Blaauw kilns finally on campus
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Art students rely heavily on equipment to make their various creations. Ceramics students need everything from trimming tools to throwing wheels and kilns.
The School of Art, Design and Creative Industries at Wichita State has been working for more than a year to bring state-of-the-art kilns to the university.
Since summer 2015, Lindsey DeVries, coordinator of external affairs, has been working alongside the ceramics department and the Art and Design Advocates – a private WSU donor group for ADCI – to bring Blaauw kilns to campus.
Blaauw kilns are world-renowned kilns that are not on many campuses due to the high cost.
“The portion that we raised was only one-third of the funds, so part of the delay was assembling $150,000 from the university, from the college and from the portion that we fundraised,” DeVries said. “After that, those kilns were specifically designed for our space.”
Blaauw is located in the Netherlands, so it shipped the kilns by boat. Once the kilns arrived, the company sent representatives to help install them and hold workshops for professors to learn how to use them.
There are many top competitors when it came to selecting the right kilns, Ted Adler, associate ceramics professor and graduate coordinator, thought that Blaauw offered customizable features that would fit what the ceramics department needed.
“[Blaauw] came and I basically said, ‘Here’s our bottleneck points in the workflow during the semester, mid-terms and finals, here’s the kinds of research our grad students tend to do, here’s what we hope to allow them to do,’ and so they sat down and brainstormed and made a recommendation based off of what we were wanting,” Adler said. “They recommended three kilns to us and then because of our research emphasis we also got a gradient kiln.”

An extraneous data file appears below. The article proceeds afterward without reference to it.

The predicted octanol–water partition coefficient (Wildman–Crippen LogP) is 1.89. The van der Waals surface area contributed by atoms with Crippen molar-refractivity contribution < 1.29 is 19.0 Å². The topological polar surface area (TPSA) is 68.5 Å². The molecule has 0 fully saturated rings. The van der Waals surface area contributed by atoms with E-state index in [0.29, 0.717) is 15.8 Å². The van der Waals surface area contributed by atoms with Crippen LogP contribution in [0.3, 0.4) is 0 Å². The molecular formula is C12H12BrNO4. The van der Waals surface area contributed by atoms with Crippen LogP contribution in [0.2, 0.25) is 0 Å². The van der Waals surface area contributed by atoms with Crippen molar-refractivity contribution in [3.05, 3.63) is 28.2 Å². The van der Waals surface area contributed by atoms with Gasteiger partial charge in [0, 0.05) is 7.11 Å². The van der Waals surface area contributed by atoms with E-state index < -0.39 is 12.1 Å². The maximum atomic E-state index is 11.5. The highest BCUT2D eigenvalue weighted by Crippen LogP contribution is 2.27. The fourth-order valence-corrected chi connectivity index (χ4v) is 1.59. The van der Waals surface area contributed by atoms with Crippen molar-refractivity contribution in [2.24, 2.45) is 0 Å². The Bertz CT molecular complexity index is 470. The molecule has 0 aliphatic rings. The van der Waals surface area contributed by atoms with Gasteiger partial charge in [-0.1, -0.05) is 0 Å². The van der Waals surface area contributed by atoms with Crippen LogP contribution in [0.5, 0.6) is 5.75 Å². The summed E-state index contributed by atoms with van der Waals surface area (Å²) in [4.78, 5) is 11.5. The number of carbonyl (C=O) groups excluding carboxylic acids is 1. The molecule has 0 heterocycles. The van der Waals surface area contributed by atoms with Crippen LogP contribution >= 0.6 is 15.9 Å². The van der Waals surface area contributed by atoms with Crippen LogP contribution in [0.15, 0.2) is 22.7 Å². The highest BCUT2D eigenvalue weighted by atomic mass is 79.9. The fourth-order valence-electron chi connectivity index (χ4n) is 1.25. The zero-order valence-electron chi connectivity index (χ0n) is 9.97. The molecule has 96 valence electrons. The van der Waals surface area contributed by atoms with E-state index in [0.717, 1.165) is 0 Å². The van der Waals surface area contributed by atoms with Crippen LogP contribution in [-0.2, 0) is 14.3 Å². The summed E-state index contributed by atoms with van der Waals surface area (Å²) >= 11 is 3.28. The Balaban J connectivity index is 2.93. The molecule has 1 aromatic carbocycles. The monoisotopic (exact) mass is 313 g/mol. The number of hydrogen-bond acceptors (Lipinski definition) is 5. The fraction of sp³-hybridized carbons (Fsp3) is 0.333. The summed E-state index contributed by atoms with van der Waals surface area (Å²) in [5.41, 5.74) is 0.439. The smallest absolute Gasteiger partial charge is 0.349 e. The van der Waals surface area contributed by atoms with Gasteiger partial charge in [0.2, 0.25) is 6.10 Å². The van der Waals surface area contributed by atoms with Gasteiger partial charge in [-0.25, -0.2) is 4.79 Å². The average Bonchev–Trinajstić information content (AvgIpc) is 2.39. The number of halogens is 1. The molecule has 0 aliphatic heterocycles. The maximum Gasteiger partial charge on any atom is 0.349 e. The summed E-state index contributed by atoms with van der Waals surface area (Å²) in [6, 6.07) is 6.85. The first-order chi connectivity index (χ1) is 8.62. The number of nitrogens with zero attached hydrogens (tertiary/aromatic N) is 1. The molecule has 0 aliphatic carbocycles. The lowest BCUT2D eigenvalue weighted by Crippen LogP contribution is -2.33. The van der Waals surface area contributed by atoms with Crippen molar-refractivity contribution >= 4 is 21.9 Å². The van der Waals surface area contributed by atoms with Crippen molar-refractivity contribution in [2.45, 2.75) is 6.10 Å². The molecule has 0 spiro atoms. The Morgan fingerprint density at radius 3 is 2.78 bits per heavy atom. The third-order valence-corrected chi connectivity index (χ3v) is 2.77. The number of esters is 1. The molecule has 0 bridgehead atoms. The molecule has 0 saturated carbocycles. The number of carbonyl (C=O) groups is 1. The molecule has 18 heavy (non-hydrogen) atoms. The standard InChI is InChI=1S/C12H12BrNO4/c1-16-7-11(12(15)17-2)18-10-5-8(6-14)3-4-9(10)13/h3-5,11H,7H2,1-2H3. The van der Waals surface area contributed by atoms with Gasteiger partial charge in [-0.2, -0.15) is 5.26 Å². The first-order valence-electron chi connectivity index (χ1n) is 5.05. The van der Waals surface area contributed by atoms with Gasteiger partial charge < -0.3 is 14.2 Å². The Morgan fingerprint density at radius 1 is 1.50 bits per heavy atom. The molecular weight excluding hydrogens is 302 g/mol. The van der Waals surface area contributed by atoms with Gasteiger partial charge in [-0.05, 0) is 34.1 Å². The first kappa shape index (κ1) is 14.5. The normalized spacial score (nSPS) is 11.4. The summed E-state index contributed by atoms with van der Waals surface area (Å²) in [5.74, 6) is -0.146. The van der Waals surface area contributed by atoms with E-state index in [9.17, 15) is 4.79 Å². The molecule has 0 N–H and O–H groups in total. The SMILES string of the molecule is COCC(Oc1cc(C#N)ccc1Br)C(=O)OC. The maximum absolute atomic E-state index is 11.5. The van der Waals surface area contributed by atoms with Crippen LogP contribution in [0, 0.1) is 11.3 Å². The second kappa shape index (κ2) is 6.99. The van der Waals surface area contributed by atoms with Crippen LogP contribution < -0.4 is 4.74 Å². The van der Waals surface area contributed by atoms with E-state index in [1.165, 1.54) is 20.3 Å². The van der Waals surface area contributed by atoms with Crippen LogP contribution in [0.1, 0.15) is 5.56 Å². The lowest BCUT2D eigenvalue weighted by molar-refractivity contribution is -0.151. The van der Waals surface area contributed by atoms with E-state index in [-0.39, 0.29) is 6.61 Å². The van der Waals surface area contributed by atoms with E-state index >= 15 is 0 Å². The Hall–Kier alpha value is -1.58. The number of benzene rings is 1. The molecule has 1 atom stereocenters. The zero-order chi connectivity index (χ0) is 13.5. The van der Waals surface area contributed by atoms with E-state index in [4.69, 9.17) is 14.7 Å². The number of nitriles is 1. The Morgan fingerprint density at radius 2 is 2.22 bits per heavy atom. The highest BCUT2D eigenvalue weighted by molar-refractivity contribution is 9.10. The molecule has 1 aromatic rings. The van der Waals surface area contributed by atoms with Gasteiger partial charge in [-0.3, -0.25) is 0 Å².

These four kilns allow students better control of how their projects are fired, and they can see the technicalities of how the process works. The gradient kiln allows for different temperatures on each sides of the kilns.
“For instance, when you fire a gas kiln, there’s the opportunity for the kiln to be uneven in temperature, so one part could be hotter and one part could be colder. Maintaining that evenness isn’t something you have to worry about with these kilns,” Emily Chamberlain, graduate ceramics student, said. “Turn-around work is able to get in the kiln and out of the kiln in a matter of 24 hours, and for a typical gas kiln that would be like a three-day process.”
These kilns are just the beginning for Henrion Hall renovations.
An ideas laboratory is set to be created within the building and Adler hopes for more improvements as well.
“I really hope that more renovations and repairs can be made to Henrion Hall,” Adler said. “This would not have been done if it wasn’t for them or for the vision of Royce Smith, the former director. I am so thankful for them and for their help, and excited to see how the department continues to progress.”